“Congratulations to the remarkable Jo Clifford on a truly spellbinding and thoroughly enjoyable performance!”

“I am so glad and honoured to have seen it. Truly wonderful.”

“I stopped going to church years ago. A pity really because done well Sunday could be the best day of the week. Imagine that! Wanting to go every week to a wholesome, peace-inducing,community celebration of being alive. But I cannot abide being preached at. A typical sermon only puts questions and objections in my mind and the desire to argue. So what a relief tonight to sit, rapt, engaged and attentive, in a pew, in a church, with no running commentary of dissent running in the background inside my head. .”

“I think your audiences all come away feeling blessed.”

“It is a thing of magnificent beauty. I hold to this: if only one person in the room enjoys your work, feels moved, goes home thinking about the experience, tells their friends about it, your night has been a success. Having seen your play I know for sure I was not alone in loving it last night. But even if I was, it wouldn't matter. Such courage and imagination will sit in human hearts for a long time.”

“I didn't know what to expect from this show - I had a half-baked idea that it was going to be a satirical comedy, taking a swipe at the homophobic elements of some forms of Christianity. I couldn't have been more wrong. It's a touching, life-affirming and ultimately joyous theological exploration of what it means to be a human being. I left looking at the world through new eyes, and I've been recommending it unreservedly to friends and colleagues since. It's a thing of rare beauty."

"I've just seen the show, and it's lovely - thoughtful, beautifully performed, brimming with humanity. Do go if you're in the vicinity."

“The Gospel According to Jesus, Queen of Heaven was very lovely and thoughtful. Well done Jo Clifford and Susan Worsfold.”

“You are a really beautiful performer and your words are so inspiring.”

“My son and I came to see your show on Saturday night 'The Gospel According to Jesus, the Queen of Heaven'.  My son is only 14 so technically he shouldn't have got in.  I came to see your show at his suggestion.  We weren't sure what to expect.  My son is an atheist, unless there is proof, it is just not believable.  Me, on the other hand, I love the poetry of life, enjoy meditation, love empty churches and speak to my angels, Raphael and Michael.  Your performance was proof of my very existence, to my son, I now have an ally!!!  Joking apart I thought it was beautiful.  I think my son enjoyed it, I could hear a snigger from him when you started talking about pubic hair .... he was just about to give the game away!!!  My son is a big thinker, he is sensitive, open and hopefully will be true to himself.  Thank You for sharing your light and reminding me of my own.  With Love ..... x”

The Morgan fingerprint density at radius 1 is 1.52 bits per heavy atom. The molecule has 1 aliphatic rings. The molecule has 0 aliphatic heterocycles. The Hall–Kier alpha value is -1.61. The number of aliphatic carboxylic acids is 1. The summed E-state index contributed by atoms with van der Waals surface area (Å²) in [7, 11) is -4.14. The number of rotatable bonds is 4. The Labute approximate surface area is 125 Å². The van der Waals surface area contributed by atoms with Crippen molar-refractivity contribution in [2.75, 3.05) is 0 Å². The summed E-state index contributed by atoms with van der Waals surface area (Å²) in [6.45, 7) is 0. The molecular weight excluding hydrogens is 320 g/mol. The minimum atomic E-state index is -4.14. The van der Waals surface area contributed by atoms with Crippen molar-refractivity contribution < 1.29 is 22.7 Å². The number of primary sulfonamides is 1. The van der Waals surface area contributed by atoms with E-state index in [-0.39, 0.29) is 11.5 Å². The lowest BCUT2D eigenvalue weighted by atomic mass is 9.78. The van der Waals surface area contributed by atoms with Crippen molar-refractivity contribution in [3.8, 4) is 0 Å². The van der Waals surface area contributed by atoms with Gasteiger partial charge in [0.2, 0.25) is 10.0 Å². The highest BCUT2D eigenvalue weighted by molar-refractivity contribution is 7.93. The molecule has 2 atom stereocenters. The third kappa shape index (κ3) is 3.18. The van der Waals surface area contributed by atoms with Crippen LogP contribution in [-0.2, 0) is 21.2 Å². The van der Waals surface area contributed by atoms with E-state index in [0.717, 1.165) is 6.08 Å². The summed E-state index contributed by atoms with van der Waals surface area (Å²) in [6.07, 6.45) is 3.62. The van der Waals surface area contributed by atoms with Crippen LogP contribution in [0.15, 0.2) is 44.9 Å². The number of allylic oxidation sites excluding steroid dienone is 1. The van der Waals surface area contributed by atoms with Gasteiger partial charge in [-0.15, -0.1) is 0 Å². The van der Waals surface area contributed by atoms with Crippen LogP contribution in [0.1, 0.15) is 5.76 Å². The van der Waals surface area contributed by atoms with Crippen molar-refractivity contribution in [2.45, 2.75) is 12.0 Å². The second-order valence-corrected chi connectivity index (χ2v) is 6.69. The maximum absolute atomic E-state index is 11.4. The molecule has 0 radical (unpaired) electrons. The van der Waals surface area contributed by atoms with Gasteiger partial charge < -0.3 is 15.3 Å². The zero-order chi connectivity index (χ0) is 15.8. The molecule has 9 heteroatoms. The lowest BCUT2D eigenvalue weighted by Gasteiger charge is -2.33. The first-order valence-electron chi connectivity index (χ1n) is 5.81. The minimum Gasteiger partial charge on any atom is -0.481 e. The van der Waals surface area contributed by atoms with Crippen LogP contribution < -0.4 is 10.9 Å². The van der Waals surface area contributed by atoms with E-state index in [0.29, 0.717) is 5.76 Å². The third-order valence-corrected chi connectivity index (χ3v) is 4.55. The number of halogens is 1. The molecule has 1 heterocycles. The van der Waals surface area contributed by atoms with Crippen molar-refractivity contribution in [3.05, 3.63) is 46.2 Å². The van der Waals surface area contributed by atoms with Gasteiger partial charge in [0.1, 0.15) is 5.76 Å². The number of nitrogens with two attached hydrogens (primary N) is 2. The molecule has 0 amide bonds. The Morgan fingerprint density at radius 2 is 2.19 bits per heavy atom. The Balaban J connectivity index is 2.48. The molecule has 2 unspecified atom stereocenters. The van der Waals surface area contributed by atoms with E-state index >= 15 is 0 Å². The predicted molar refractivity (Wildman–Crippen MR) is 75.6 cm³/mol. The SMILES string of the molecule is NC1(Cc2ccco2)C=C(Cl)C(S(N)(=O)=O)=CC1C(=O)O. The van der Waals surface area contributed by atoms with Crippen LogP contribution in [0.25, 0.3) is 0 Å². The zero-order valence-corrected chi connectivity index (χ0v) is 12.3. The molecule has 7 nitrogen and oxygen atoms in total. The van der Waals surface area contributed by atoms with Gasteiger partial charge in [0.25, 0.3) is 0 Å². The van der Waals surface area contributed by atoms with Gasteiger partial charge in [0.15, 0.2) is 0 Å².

“Dear Jo. I so enjoyed your performance last night and wanted to let you know how wonderful your performance made me feel but I couldn't quite find the words. I still can't so I'll just say this. Thank you.”


Monday, August 11, 2014

A real drama in a theatrical court: taking part in 'Horizontal Collaboration'

So there we were. The four of us. All lined up in the very sinister corridor in the bowels of the Traverse. 

Waiting to go on in David Leddy’s Horizontal Collaboration, with Olwen Fouere’s beautiful voice booming the lines of Finnegan’s Wake from eerily above us. 

We were all lined up in the order we were supposed to go onto the stage, feeling not much like the UN lawyers we were supposed to be portraying but a bit more as if we were about to be shot.

We enjoyed a brief fantasy of escaping down the corridor. In our order, of course.

The conceit of the show was that we were playing lawyers reading out transcripts in the War Crimes court in The Hague; transcripts that were prepared by someone else and that our characters had not had the opportunity to read before.

And neither had we.

“This is a common occurrence”, apparently, and our characters “feel calm about it”.

Calmness felt about a million miles away. I was wondering why on earth I was there. To get the experience had been the idea, and get the exposure.

I’ve done very little acting; there are not that many parts for trans women in their sixties. 

It’s important to grab any experience I can. So I can learn; and raise my profile as an actor and performer. So that people know that’s what I am, as well as a writer.

And by ‘people’ I also mean me.

We’d been very well looked after, and so besides the normal panic I did really have a calm sense that I would get through it.

We were to sit in a line at desks each lit by two lamps, one harsh, and one a soft glow, read the script off laptops, turn off our lamps one by one when the script instructed us, and finally close our laptops.

And mine performed impeccably in our very brief rehearsal.

But when I took my place in front of the audience my laptop now had a message plastered across it telling me updates were available and asking me if I wanted them installed?

Not a helpful bit of information. Especially as it wouldn't let me say no.

So my computer was unusable and I had to lean over to read my neighbour’s - who in my first line I was supposed to be interrupting!